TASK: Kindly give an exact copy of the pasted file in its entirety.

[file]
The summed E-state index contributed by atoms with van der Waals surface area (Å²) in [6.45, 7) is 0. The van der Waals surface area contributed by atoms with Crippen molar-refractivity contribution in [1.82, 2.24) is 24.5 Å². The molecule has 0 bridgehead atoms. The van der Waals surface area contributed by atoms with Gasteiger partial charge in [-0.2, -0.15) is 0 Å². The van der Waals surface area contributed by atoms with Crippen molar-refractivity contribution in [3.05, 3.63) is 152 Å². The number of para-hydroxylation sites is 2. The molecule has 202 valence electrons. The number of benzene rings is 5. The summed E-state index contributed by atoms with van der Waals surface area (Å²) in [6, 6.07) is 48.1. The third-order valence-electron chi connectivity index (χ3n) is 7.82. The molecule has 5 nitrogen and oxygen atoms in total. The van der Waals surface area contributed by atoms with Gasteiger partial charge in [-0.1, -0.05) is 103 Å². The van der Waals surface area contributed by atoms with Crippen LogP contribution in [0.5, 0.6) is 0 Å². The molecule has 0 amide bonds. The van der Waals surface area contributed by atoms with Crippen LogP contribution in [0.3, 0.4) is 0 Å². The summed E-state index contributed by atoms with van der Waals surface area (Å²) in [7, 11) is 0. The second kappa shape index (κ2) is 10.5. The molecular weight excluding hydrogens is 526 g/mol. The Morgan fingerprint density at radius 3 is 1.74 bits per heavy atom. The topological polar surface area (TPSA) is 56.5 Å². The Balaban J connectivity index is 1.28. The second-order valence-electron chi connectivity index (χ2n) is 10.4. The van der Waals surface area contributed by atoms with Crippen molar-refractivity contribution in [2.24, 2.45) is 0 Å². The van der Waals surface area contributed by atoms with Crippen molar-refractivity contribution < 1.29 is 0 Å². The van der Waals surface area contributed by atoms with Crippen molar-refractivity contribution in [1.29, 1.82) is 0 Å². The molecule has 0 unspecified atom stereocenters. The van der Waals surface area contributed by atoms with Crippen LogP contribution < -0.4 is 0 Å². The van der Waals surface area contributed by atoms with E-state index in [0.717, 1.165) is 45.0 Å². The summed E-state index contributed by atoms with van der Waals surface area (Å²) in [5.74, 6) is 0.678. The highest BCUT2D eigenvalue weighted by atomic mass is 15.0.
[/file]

The summed E-state index contributed by atoms with van der Waals surface area (Å²) in [6.45, 7) is 0. The van der Waals surface area contributed by atoms with Crippen molar-refractivity contribution in [1.82, 2.24) is 24.5 Å². The molecule has 0 bridgehead atoms. The van der Waals surface area contributed by atoms with Gasteiger partial charge in [-0.2, -0.15) is 0 Å². The van der Waals surface area contributed by atoms with Crippen molar-refractivity contribution in [3.05, 3.63) is 152 Å². The number of para-hydroxylation sites is 2. The molecule has 202 valence electrons. The number of benzene rings is 5. The summed E-state index contributed by atoms with van der Waals surface area (Å²) in [6, 6.07) is 48.1. The third-order valence-electron chi connectivity index (χ3n) is 7.82. The molecule has 5 nitrogen and oxygen atoms in total. The van der Waals surface area contributed by atoms with Gasteiger partial charge in [-0.1, -0.05) is 103 Å². The van der Waals surface area contributed by atoms with Crippen LogP contribution in [0.5, 0.6) is 0 Å². The molecule has 0 amide bonds. The van der Waals surface area contributed by atoms with Crippen LogP contribution in [0.3, 0.4) is 0 Å². The summed E-state index contributed by atoms with van der Waals surface area (Å²) in [7, 11) is 0. The second kappa shape index (κ2) is 10.5. The molecular weight excluding hydrogens is 526 g/mol. The Morgan fingerprint density at radius 3 is 1.74 bits per heavy atom. The topological polar surface area (TPSA) is 56.5 Å². The Balaban J connectivity index is 1.28. The second-order valence-electron chi connectivity index (χ2n) is 10.4. The van der Waals surface area contributed by atoms with Crippen molar-refractivity contribution in [2.24, 2.45) is 0 Å². The van der Waals surface area contributed by atoms with Crippen molar-refractivity contribution < 1.29 is 0 Å². The van der Waals surface area contributed by atoms with Crippen molar-refractivity contribution in [1.29, 1.82) is 0 Å². The molecule has 0 unspecified atom stereocenters. The van der Waals surface area contributed by atoms with Crippen LogP contribution < -0.4 is 0 Å². The van der Waals surface area contributed by atoms with E-state index in [0.717, 1.165) is 45.0 Å². The summed E-state index contributed by atoms with van der Waals surface area (Å²) in [5.74, 6) is 0.678. The highest BCUT2D eigenvalue weighted by atomic mass is 15.0.